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Old 02-23-2009, 12:58 AM   #1
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Thumbs up Not sure where to post...power adder...

ok, so I thought id introduce some Supercharger info for the general public that might not know this information, just like a fun fact...a really long fun fact....

So....let me start off by saying that there are three types of superchargers out there.

Screw
Centrifugal
Roots

And Example of a roots type, like the one in the Bonneville or in the '03-'04 Cobra. It was Patented by the Roots brothers in in the mid 1800'*. It is a positive dispalcement supercharger. It has an external compression system, so... it acts like an air pump that takes the inlet air charge and compresses it in the cylinder and manifold. It it maintains constant boost across all rpm ranges. It only creates boost when the throttle is opened substantially or most likely under a load. And, intake air volume is in direct proportion to engine/blower speed.

The rotors inside typically have three lobes positioned approximatly 120 degrees apart centered on each rotor shaft in a helical pattern. This increases the number of pumping cycles, reduces air flow surges, in turn increasing its efficiency.

The rear end plate of the casing houses bearings that support the rotors. the fron houses another set of support bearing, houses rotor gear train drive that maintains precise rotor timing also known as rotor phase. these gears are similar to a transmissions as they are helical gears in order to make the gears have a greater contact surface. the gears are operated in an oil bath.

There is actually a safety device in these things, its called a backfire valve. This spring loaded pop off valve is located on the blower housing or in the intake manifold. It opens at a specified pressure to prevent damage to the unit during engine backfire.

As opposed to the roots type supercharger, the screw type is an internal compression blower. It compresses air inside the case as it passes along the rotors. So, the faster the unit spins, the more boost the unit creates. this makes the unit more efficient than the roots type since it creates less heat.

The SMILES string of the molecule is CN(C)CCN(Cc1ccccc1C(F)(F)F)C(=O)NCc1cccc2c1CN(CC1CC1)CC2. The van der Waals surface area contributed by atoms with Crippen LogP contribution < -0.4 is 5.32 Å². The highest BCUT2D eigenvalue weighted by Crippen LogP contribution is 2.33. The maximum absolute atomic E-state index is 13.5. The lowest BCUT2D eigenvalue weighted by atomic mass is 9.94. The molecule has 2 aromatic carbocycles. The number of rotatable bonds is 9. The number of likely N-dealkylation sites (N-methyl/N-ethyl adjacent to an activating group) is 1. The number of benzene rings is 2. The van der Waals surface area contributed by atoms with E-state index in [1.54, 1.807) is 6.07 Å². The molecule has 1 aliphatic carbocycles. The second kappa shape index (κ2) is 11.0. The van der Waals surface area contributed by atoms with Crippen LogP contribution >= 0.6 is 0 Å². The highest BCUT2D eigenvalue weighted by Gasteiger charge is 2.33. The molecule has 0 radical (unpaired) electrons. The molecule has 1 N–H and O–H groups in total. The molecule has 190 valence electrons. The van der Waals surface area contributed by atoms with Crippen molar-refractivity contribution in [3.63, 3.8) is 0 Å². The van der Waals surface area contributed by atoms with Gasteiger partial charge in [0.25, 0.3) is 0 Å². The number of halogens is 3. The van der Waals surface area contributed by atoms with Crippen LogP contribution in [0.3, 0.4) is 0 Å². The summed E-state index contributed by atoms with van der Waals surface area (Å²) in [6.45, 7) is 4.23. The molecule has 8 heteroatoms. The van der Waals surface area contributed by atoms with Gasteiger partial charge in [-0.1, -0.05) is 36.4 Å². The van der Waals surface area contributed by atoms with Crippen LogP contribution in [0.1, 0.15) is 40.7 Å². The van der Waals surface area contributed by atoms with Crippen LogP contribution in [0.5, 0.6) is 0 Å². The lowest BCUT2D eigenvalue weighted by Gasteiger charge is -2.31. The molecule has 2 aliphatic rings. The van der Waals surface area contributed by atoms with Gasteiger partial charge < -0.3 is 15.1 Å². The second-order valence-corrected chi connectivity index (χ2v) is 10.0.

Now, the centrifugal supercharger is also an internal compression supercharger, but... its design is very very similar to a turbocharger except, that it is driven by a belt, not your exhaust. it uses a centrally mounted impeller to compress the air. the faster the impeller spins, the more boost the unit creates...henceforth, it will make maxumum boost at maximum engine rpm and minimal boost at minimum engine rpm.. for this reason, this design is popular in traction limited or stock applications where large amounts of low end torque are not needed or desired. This style supercharger has an internal drive unit to provide approximately a 4.5 to 1 ratio to accomplish high impeller speeds.


Now, blower drive ratio and boost...

the blower may be an under drive, 1:1, or an overdirve ratio Most drive systems incorporate pulley sizes that allow the drive ratio to be altered in steps of about 3%. Typically, overdrive ratios will, increase boost, decrease belt life and draw more power. Under drive ratios typically have the complete opposite effect.

Drive ratio is only one thing that determines boost. the other factors are; engine displacement, clearance inside the unit, valve timing, compression ratio, belt slippage and exhaust design. the best intake system starts with a better exhaust system. The amount of boost that can be safely ran is determined by compression ratio of the engine and gasoline type that will be used. example; to control detonation, an effective compression ratio of 12.5:1 or lower must be obtained when used with 91 octane pump gas.
Effective compression ratio= combines static(mechanical) compression ratio with the amount of supercharger boost. The formula to find this number is as follows....

(boost divided by 14.7)+1)xStatic compression.


For example...a 9:1 compression engine with 10 pounds of boost has an effective compression ratio of 16.0

Other contributing factors to detonation are as follows;
ignition timing
coolant temp.
cooling efficiency of cylinder heads.
Air fuel ratio
intake air temp.
Spark plug heat range
Cumbustion chanber design
and exhaust backpressure.



The reason why some superchargers are more efficient than others is bacuse of a thing called Adiabatic Efficiency. This means how well a compressor uses the energy put into its driveshaft without heating the air or the unit excessively.

Roots style are about 50% efficient.
Screw style 65%
Centrifugal style 75%
And turbos are as high as 85%



So, I hope i kept you entertained and helped you understand superchargers a little better.


Thank you for reading,
Eric.
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Old 02-23-2009, 02:25 AM   #2
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You didnt mention Bonneville in the post...... so, LOL, off to the Lounge it goes,